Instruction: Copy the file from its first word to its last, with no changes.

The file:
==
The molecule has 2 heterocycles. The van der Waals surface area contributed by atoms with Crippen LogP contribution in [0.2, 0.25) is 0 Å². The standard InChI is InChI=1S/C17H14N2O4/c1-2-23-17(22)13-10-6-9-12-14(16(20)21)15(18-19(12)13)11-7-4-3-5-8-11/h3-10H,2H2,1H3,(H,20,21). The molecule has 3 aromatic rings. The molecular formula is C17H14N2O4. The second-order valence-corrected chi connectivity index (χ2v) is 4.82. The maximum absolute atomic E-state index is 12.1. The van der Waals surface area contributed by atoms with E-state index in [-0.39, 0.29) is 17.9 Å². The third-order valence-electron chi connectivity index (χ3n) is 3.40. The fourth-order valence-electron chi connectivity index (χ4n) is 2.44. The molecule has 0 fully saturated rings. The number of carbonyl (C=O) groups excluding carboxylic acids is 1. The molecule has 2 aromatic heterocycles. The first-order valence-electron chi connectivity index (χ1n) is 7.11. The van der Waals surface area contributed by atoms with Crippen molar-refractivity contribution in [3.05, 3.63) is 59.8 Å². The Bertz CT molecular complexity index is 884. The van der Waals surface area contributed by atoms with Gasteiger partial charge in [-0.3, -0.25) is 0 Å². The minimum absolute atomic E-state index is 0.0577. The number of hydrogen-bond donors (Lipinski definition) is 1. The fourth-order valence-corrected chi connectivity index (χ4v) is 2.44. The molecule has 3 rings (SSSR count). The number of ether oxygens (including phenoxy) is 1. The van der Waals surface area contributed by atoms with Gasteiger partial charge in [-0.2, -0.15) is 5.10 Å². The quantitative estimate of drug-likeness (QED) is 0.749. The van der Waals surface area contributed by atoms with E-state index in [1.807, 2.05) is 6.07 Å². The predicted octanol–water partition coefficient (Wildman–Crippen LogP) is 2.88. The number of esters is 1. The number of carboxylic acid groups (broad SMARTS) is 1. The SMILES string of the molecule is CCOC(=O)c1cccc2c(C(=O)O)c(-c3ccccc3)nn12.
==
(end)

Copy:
The molecule has 2 heterocycles. The van der Waals surface area contributed by atoms with Crippen LogP contribution in [0.2, 0.25) is 0 Å². The standard InChI is InChI=1S/C17H14N2O4/c1-2-23-17(22)13-10-6-9-12-14(16(20)21)15(18-19(12)13)11-7-4-3-5-8-11/h3-10H,2H2,1H3,(H,20,21). The molecule has 3 aromatic rings. The molecular formula is C17H14N2O4. The second-order valence-corrected chi connectivity index (χ2v) is 4.82. The maximum absolute atomic E-state index is 12.1. The van der Waals surface area contributed by atoms with E-state index in [-0.39, 0.29) is 17.9 Å². The third-order valence-electron chi connectivity index (χ3n) is 3.40. The fourth-order valence-electron chi connectivity index (χ4n) is 2.44. The molecule has 0 fully saturated rings. The number of carbonyl (C=O) groups excluding carboxylic acids is 1. The molecule has 2 aromatic heterocycles. The first-order valence-electron chi connectivity index (χ1n) is 7.11. The van der Waals surface area contributed by atoms with Crippen molar-refractivity contribution in [3.05, 3.63) is 59.8 Å². The Bertz CT molecular complexity index is 884. The van der Waals surface area contributed by atoms with Gasteiger partial charge in [-0.3, -0.25) is 0 Å². The minimum absolute atomic E-state index is 0.0577. The number of hydrogen-bond donors (Lipinski definition) is 1. The fourth-order valence-corrected chi connectivity index (χ4v) is 2.44. The molecule has 3 rings (SSSR count). The number of ether oxygens (including phenoxy) is 1. The van der Waals surface area contributed by atoms with Gasteiger partial charge in [-0.2, -0.15) is 5.10 Å². The quantitative estimate of drug-likeness (QED) is 0.749. The van der Waals surface area contributed by atoms with E-state index in [1.807, 2.05) is 6.07 Å². The predicted octanol–water partition coefficient (Wildman–Crippen LogP) is 2.88. The number of esters is 1. The number of carboxylic acid groups (broad SMARTS) is 1. The SMILES string of the molecule is CCOC(=O)c1cccc2c(C(=O)O)c(-c3ccccc3)nn12.